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Game's afoot

Southern Africa's safari camps supply luxurious adventure while helping the 'big five' species stay alive. Story and photography Daniel Allen

 

Haute cuisine, plump pillows and sundowners in the bush - visiting a game reserve in southern Africa invariably means a luxurious ride into the wild. Today, with African game species under threat like never before, safari-style pampering increasingly underpins vital conservation initiatives.

As the sun's final embers fade in the skies over Botswana, a nocturnal chorus starts up at Mombo Camp. Guests sipping Amarula liqueur around the campfire are treated to their very own wildlife show as hippos grunt in nearby waterways, an army of frogs sets up a medley resembling Geiger-counter clicks, and lions growl throatily in the distance.

Run by Wilderness Safaris, one of the largest safari companies in southern Africa, Mombo Camp is located on the northern tip of Chief's Island, within the Okavango Delta's Moremi Game Reserve. Built under large, shady trees, it comprises nine spacious tents raised two metres above the ground. Bathrooms are en suite, with indoor and outdoor showers - it's not often one can bathe al fresco while watching hippos graze nearby.

But the camp at Mombo is not only about luxury wildlife viewing - it's also about conservation and sustainability. Black and white rhinos have returned to the camp's environs thanks to the Botswana Rhino Reintroduction Programme.

In 2001, Wilderness Safaris, together with Botswana's Department of Wildlife and National Parks (DWNP), initiated a programme that has resulted in the white rhino running free and wild in the Okavango Delta once again. The first group of four white rhinos arrived at Mombo in November 2001, with Wilderness Safaris financing the construction of bomas, or open-air enclosures, and much of the transport and the monitoring costs. Another 22 rhinos arrived as a result of an exchange programme between South Africa and Botswana.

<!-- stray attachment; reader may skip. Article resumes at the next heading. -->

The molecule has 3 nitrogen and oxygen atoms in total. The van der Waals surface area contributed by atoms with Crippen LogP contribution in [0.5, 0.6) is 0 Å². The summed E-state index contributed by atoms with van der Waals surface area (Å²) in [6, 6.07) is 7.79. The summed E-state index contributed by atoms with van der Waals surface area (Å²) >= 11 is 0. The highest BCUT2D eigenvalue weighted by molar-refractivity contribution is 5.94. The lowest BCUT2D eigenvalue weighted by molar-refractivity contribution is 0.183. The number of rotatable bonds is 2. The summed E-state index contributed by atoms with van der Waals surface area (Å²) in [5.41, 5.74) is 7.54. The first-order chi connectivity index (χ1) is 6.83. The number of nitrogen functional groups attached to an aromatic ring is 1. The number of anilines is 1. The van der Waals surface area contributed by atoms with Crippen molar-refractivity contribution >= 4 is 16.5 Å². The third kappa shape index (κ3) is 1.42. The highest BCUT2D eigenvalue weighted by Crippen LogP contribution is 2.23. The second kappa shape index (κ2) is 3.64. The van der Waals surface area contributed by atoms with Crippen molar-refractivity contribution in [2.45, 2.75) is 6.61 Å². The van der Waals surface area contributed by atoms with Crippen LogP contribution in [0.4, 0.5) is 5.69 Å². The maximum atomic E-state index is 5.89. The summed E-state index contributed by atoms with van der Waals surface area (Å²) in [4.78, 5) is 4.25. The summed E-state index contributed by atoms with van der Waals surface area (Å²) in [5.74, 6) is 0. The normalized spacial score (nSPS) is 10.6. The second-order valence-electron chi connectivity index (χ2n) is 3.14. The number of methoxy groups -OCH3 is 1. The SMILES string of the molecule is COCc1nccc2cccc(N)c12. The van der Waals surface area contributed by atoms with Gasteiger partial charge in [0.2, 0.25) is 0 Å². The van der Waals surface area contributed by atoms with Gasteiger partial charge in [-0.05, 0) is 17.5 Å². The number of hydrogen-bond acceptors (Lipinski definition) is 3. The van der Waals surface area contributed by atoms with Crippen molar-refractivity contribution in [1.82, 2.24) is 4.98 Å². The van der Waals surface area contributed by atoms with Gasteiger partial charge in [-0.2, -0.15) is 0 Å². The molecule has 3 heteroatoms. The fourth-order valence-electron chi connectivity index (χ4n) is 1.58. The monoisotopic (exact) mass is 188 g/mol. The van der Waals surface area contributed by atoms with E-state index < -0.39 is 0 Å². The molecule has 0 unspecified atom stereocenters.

"The ultimate accolade has come from the rhinos themselves," says Mpho Malongwa, who oversees the project for Wilderness Safaris. "In August 2004, the first white rhino calf was born in the wild in Mombo, 16 months after its mother was released in 2001. Since then, the steady birth rate more than indicates the success of the programme. It's a joy to see these animals back in the Okavango Delta, where they rightly belong."

Rhinos are one of the most endangered species in Africa. Across Botswana's border to the south, nearly 1,000 animals were illegally killed in South Africa for their horns last year. Despite the fact that rhino horn is made up largely of the same material as a human fingernail, China and Southeast Asia are the biggest markets for a product which many still consider to be an aphrodisiac.

A large percentage of the rhinos killed in South Africa live in Kruger National Park, one of the largest game reserves in Africa. Covering an area the size of Switzerland and bordering Mozambique to the north, it is almost impossible to patrol properly.